Oil prices climb off 10-month lows as US stockpiles drop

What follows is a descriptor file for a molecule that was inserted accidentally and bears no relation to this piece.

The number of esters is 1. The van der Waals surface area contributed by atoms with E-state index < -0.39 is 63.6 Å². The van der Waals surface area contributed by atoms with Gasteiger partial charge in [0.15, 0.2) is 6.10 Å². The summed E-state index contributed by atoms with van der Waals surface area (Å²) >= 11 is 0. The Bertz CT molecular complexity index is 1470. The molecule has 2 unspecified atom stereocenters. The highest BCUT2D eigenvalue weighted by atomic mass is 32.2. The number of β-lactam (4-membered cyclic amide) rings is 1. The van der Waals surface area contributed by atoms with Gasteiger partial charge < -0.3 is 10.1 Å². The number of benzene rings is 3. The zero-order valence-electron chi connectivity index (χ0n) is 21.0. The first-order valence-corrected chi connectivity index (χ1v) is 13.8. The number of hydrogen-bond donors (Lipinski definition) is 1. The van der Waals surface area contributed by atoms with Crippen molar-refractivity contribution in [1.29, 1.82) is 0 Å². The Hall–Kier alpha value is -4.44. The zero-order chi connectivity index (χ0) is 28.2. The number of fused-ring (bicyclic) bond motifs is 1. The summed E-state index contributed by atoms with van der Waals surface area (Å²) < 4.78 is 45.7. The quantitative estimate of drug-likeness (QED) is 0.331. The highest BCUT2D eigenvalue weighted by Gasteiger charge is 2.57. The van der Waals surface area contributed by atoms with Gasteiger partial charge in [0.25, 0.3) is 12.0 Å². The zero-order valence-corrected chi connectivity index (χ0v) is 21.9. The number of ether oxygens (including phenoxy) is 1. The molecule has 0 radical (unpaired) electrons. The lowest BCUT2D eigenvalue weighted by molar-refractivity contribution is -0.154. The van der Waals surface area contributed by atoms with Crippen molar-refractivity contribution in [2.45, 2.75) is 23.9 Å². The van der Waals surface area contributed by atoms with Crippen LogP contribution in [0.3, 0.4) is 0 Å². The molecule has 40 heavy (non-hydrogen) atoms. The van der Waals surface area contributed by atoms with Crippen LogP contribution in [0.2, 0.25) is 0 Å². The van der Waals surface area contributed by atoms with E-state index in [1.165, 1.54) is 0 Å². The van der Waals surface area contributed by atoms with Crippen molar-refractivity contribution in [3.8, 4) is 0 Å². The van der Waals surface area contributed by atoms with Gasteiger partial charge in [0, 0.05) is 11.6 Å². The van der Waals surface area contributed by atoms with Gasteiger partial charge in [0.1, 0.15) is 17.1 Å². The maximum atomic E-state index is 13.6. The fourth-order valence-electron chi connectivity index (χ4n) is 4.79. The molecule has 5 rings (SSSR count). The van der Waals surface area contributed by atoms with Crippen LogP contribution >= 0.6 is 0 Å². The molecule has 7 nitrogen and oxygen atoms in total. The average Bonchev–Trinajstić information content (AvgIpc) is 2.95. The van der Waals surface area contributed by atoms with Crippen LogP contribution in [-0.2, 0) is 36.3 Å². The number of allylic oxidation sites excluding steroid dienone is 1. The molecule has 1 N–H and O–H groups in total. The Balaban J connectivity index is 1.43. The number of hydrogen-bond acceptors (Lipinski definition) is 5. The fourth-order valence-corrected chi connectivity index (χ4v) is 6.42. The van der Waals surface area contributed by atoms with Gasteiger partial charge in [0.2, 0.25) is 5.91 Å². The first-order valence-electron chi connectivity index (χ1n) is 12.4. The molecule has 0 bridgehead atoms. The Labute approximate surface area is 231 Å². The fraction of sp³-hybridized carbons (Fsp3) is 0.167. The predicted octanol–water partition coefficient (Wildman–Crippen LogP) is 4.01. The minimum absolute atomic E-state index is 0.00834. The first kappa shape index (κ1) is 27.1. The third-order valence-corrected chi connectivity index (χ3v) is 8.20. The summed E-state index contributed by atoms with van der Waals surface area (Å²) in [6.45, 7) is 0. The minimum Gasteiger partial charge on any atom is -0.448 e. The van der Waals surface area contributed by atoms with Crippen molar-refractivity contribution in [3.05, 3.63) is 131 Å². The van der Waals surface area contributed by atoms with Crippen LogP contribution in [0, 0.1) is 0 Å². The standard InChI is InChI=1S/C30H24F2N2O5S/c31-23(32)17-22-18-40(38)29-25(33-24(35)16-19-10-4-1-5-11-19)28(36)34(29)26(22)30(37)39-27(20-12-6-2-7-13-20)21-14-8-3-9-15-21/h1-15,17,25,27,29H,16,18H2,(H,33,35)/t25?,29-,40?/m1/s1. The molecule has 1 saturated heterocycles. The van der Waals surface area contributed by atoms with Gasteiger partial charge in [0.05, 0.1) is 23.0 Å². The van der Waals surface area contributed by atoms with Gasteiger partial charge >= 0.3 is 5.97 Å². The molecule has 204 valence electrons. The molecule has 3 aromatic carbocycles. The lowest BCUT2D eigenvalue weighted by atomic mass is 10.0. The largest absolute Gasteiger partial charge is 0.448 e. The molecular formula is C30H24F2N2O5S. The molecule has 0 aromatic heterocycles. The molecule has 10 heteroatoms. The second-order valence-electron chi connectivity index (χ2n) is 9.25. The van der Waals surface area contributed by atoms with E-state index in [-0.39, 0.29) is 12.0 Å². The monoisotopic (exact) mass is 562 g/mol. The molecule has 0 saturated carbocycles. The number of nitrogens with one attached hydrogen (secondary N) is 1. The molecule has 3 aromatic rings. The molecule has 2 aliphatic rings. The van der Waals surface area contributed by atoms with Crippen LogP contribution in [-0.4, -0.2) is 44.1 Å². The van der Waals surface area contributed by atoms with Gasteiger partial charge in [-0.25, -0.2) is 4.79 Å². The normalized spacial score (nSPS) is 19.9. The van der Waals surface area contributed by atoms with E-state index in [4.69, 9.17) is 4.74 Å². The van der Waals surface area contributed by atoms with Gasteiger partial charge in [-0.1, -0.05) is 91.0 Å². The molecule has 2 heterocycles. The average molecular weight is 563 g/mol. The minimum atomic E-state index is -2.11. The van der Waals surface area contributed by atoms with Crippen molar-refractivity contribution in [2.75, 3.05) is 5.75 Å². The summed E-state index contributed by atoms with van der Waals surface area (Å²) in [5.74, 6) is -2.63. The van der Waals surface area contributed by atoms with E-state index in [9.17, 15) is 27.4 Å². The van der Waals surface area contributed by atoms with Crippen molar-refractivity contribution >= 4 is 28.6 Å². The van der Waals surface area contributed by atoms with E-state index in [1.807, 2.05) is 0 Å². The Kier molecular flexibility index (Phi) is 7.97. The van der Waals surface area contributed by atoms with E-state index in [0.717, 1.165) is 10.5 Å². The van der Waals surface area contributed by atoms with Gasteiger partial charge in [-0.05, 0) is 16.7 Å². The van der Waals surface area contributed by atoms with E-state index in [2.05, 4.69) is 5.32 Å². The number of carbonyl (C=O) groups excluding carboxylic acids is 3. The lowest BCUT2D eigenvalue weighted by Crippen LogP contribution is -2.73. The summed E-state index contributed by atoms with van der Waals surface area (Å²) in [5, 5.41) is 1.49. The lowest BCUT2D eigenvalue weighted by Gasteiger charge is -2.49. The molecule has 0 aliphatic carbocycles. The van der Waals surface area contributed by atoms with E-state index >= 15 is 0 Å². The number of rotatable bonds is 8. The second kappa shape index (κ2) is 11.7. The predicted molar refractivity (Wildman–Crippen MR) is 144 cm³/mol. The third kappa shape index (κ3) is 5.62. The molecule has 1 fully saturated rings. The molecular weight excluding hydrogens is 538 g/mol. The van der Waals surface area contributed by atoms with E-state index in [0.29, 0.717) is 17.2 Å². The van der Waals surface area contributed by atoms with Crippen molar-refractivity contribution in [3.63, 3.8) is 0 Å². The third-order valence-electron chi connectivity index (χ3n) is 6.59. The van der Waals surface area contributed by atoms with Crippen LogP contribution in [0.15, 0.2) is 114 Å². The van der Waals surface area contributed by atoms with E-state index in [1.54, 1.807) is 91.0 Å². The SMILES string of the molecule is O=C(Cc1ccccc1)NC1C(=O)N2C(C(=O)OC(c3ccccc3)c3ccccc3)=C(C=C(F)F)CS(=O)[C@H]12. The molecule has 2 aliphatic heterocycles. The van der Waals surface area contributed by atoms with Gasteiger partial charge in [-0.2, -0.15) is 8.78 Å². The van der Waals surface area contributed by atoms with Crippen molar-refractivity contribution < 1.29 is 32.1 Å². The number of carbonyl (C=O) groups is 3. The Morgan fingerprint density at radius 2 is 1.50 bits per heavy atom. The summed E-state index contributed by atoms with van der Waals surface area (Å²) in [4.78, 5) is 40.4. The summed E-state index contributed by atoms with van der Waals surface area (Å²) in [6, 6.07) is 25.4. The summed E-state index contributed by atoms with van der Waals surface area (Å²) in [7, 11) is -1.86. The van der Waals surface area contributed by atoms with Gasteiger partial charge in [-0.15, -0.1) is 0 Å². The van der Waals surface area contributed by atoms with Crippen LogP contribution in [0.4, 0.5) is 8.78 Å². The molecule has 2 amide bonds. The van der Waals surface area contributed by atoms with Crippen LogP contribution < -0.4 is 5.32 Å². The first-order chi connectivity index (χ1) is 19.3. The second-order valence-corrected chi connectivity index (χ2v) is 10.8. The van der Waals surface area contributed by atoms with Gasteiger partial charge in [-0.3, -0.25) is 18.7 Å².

Brent crude futures were 4 cents higher at $44.86 a barrel at 0219 GMT, after falling 2.6 per cent in the previous session to their lowest since August a year ago.Oil prices remained under pressure during the United States session on Tuesday with WTI testing 7-month lows just below $43.00 p/b before a limited recovery as Brent traded below the $46.0 p/b level.Output from the 14-member exporter group ticked higher in May due to rising production in Nigeria, Libya and Iraq, raising concerns about OPEC’s effort to shrink global stockpiles of crude oil.OPEC and non-OPEC oil producers’ compliance with the output deal reached 106 percent in May, a source familiar with the matter said on Tuesday.Libyan oil production rose by more than 50,000 barrels per day (BPD) to 885,000 barrels per day, after ending a dispute with a German oil company that opened two more fields, according to a Reuters source.Since May, both benchmarks are low by more than 15%, when the OPEC, other producers including Russian Federation increased their limits on output until the end of March 2018. Besides, EIA expects USA crude oil production to increase through 2018, averaging 9.3 million b/d in 2017 and 10.0 million b/d in 2018. They were at US$42.36 at 1:28 p.m. EDT (1728 GMT), down 2.6 percent.Crude held weaker in Asia on Wednesday after industry estimates on USA crude inventories painted a mixed picture with a larger than expected draw in oil stocks, but gasoline supplies up again and official data was awaited.USA crude was down 2.7% at $43.01 a barrel.The price of oil has continued to fall despite the decision just months ago by OPEC members to cut supplies to lift prices. But OPEC supplies increased in May as output recovered in Libya and Nigeria.Oil was mostly flat on Wednesday, after paring earlier losses, but was set for its biggest price drop in the first half of the year since 1997, a sign that investors are discounting evidence that major producers are sticking to a deal to cut output.Oil dropped to the lowest level in seven months, pulling energy stocks down, as Libya revives production and fuel storage levels grow.Oil has “now fallen into “bear” territory”, ANZ said in a research note.Investors were discouraged by data showing that oil refineries in China, the world’s top crude importer, are cutting operations during the peak demand summer season.